The transplantation of cancer cell lines, or primary patient-derived tumor cell lines or tumor tissue into the mouse or rat has been and is still a basic tool to gain knowledge about the pathomechanisms of cancer including various stages of the multi-step-process of metastasis.
Implantation of cells is done predominantly in an ectopic manner, meaning that cells are inoculated into a tissue that is not representing the organ of origin but a convenient anatomical location or a highly vascularized site, i. e. the subcutaneous space or the subrenal capsule. Cell transplantation into the organ of origin, the orthotopic transplantation, is rarely done, although it resembles much better the human situation. However, depending on the context, this assay needs advanced technical skills.
Syngeneic transplantation refers to the transfer of cells of a distinct species into an animal recipient of the same genetic background, predominantly mouse cells lines established from tumors grown out spontaneously in wild-type mice or genetically engineered mouse mutants, or alternatively, from carcinogen-induced tumors or transplantation tumors. Serial transplantations of mouse cell lines into mouse acceptors, i. e. serial passages of tumor cells, is an approach to select cell line derivatives with increased potential of tumorigenicity and metastasis to distant sites. In syngeneic transplantations, transplanted cells are not rejected by the host organism, since both experimental lines are immune-compatible. The presence of an intact immune system allows investigating the contribution of host immune cells within the circulation but also in the tumor microenvironment to the development of tumors and metastasis. Of note, host organisms are mostly inbred mouse strains and therefore are of less genetic heterogeneity than human patients.
Hetero(Xeno)transplantation models are given when human cells or tissues, and this is mostly done, are injected into a more or less immune-compromised acceptor animal with a different genetic background, mostly mouse. Immunodeficient hosts are a prerequisite in these settings to prevent immune rejection of the foreign cells. A major advantage of this approach is the fact, that human tumor cells and tissues are used to model the human situation. For heterotransplantation, researchers have access to a broad range of immunocompromised mouse hosts (Nude (nu/nu), SCID (severe combined immunodeficiency), SCID-Beige, NOD (non-obese diabetic)-SCID, NSG (NOD-SCID gamma), or NOG i. e. NOD/Shi-scid/IL-2Rγnull) that are characterized by different gene mutation profiles and as a consequence different levels of immune-deficiency. Of course, these models do not allow assessing the functional contribution of immune cells to tumor formation. Moreover, xenotransplantation models are not appropriate if species-specific factors such as distinct growth factors, cytokines or chemokines and their cognate receptors are subject of research. However, such limitations can partially be bypassed by humanizing the mouse acceptor by introduction of functionally active human genes into the respective mouse loci, cells, tissues, and/or organs.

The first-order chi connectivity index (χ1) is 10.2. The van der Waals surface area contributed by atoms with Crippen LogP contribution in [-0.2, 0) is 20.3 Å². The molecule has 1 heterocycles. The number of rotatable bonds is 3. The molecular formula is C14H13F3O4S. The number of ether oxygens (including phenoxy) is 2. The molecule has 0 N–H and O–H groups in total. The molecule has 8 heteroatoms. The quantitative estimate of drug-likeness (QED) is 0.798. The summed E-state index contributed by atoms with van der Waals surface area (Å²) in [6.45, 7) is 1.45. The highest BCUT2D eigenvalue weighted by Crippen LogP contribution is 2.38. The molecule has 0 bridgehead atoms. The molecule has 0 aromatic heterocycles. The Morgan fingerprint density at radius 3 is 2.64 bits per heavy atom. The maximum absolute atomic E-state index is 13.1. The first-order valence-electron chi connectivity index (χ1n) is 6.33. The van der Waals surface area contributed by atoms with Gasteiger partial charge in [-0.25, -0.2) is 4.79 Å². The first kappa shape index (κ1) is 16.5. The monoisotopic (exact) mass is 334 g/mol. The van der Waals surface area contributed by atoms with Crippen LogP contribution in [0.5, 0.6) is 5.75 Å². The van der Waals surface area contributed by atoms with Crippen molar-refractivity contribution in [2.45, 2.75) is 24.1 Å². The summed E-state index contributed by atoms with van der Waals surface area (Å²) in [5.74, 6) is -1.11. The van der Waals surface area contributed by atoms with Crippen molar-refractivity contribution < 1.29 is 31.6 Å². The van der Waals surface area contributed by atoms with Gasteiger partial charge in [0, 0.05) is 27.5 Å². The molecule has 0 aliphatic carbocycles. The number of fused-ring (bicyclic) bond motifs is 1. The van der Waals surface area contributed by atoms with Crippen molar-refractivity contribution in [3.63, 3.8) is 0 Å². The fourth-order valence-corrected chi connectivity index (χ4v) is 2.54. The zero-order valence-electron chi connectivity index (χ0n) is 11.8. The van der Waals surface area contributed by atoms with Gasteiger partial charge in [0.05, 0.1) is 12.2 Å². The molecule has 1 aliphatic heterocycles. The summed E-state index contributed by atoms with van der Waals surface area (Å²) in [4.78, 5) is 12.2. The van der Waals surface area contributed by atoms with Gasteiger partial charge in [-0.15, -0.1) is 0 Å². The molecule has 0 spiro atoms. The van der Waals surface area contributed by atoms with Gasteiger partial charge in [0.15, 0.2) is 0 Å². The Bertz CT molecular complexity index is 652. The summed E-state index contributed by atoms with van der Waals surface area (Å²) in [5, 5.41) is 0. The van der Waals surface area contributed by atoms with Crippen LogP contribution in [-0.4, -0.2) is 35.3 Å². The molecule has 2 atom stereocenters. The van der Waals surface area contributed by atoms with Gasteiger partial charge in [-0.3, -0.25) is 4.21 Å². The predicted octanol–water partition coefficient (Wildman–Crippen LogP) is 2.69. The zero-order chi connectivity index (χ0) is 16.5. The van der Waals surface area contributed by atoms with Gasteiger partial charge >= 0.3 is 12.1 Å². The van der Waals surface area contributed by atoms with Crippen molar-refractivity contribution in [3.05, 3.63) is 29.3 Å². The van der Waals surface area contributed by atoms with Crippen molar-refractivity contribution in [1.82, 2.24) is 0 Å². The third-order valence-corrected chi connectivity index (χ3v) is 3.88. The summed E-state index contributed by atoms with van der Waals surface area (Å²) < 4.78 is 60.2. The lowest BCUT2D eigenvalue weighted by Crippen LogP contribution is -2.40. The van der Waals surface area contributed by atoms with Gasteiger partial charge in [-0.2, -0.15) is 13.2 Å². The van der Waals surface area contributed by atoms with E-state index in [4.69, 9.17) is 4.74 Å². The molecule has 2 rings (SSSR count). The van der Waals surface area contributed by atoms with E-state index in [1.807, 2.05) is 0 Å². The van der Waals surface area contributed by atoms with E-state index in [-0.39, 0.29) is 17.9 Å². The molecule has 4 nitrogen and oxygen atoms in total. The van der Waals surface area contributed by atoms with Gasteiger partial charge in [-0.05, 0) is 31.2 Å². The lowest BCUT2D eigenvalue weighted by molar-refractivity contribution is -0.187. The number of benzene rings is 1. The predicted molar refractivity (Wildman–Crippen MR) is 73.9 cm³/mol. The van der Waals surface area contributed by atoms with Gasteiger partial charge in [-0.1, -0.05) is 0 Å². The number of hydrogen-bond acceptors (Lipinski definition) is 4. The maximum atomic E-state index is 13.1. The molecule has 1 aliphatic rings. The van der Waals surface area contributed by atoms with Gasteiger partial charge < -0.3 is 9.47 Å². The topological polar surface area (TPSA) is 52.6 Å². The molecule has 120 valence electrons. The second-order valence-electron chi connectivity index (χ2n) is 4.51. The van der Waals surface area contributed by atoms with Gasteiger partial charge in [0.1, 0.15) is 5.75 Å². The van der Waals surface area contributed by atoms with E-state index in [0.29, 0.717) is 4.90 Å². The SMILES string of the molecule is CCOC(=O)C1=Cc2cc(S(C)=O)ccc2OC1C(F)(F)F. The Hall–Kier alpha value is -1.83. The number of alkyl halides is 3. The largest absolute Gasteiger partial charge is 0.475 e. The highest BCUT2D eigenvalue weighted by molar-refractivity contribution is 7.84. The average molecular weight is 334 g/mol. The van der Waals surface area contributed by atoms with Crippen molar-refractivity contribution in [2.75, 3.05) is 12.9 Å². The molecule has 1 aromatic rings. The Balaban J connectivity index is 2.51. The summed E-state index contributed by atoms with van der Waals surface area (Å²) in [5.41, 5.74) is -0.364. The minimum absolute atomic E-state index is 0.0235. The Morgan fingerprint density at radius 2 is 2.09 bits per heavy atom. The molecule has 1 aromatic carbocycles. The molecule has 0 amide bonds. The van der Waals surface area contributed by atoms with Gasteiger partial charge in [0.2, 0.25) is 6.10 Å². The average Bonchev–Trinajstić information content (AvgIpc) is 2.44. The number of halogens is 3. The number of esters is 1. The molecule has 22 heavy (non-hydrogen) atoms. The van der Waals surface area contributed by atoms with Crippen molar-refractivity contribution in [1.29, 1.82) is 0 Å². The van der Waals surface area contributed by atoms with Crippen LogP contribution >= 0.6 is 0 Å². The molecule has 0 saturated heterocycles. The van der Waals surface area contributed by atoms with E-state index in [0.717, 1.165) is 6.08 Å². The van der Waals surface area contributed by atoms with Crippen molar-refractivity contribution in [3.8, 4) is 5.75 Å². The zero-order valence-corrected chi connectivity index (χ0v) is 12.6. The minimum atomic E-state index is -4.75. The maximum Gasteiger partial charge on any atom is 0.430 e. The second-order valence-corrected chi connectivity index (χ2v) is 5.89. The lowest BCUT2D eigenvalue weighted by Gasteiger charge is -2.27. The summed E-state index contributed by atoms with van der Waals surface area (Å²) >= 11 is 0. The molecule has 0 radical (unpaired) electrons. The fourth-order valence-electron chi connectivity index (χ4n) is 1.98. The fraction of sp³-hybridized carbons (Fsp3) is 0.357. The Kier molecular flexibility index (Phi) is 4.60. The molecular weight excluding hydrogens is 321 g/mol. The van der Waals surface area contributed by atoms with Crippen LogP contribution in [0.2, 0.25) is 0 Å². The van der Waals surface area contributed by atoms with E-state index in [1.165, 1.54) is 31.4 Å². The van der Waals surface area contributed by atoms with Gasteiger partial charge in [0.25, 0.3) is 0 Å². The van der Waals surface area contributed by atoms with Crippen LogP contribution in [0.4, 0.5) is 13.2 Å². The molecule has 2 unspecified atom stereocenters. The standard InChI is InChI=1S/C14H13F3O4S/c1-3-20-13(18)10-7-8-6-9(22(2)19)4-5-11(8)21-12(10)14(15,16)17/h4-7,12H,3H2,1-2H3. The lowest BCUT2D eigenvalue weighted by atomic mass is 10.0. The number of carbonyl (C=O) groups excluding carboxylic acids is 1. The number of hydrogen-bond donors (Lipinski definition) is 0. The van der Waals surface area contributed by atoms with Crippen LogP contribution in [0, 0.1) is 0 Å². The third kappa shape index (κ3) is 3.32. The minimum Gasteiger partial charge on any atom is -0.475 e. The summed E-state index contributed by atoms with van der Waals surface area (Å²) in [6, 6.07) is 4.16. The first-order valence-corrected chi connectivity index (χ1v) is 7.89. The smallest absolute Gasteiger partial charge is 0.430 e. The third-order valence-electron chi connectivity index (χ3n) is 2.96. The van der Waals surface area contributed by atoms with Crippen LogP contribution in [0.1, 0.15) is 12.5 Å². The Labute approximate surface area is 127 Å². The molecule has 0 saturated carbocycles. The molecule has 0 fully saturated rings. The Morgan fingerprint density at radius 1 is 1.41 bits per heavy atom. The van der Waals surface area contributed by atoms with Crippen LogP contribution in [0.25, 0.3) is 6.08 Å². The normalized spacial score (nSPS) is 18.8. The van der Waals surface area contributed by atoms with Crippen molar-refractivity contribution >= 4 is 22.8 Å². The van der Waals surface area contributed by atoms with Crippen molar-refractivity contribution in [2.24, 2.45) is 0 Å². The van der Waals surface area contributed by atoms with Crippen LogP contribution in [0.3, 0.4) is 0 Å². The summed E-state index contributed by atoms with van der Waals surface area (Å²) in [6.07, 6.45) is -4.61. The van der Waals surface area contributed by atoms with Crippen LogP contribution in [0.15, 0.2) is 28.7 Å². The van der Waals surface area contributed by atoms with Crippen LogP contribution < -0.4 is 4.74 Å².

Patient-derived xenografts (PDX) are used especially in the context of personalized cancer treatment and the characterization of cancer-initiating cell populations by serial transplantation and limited dilution experiments. The low rate of PDX engraftment is however still a limitation to use them in routine.
Cancer metastasis transplantation models. Syngeneic or heterogeneic cells can be inoculated via different routes into the recipient organisms. In so called experimental metastasis assays, the tumor cells are injected into the systemic circulation for example via the tail vein, the left heart ventricle, the intra-portal vein, or the carotic artery, thus mimicking only the late phases of metastasis, i. e. the survival in the circulation, organ colonization, and local outgrowth. In these colonization approaches “metastasis” shows up rapidly. Depending on the tumor cell-specific tropism and the site of injection, the “metastatic” nodules grow out predominantly in the lung (tail vein), the liver (intra-portal), the brain (intra-carotid) or different distant sites including the liver, ovaries, bone and brain (intra-cardiac).
In contrast, in spontaneous metastasis assays, tumor cells are predominantly inoculated at ectopic or orthotopic sites. It is worth to mention that the overwhelming number of ectopic transplantation models do not mimic the human counterpart with respect to tumor vascularization, tumor microenvironment, metastatic spread to the relevant distant sites, or responsiveness towards chemotherapeutics and other drugs. Consequently, orthotopic transplantation models are used, especially when the human situation of tumor-stroma-interaction or cancer metastasis needs to be modeled. In an attempt to improve cancer metastasis models, primary tumors may be resected to allow an outgrowth of metastasis (post surgery metastasis).
Cancer initiation, promotion, and progression can be faithfully recapitulated in carcinogen-induced cancers in rodents with the carcinogen being a
chemical (e. g. polycyclic aromatic hydrocarbons, tobacco-specific carcinogens, arsenic, cadmium) or physical agent (e. g. UV-irradiation, ionizing
radiation, asbestos fibers). Depending on the type and the dose of the applied carcinogen and the frequency of treatment, a single tumor type or a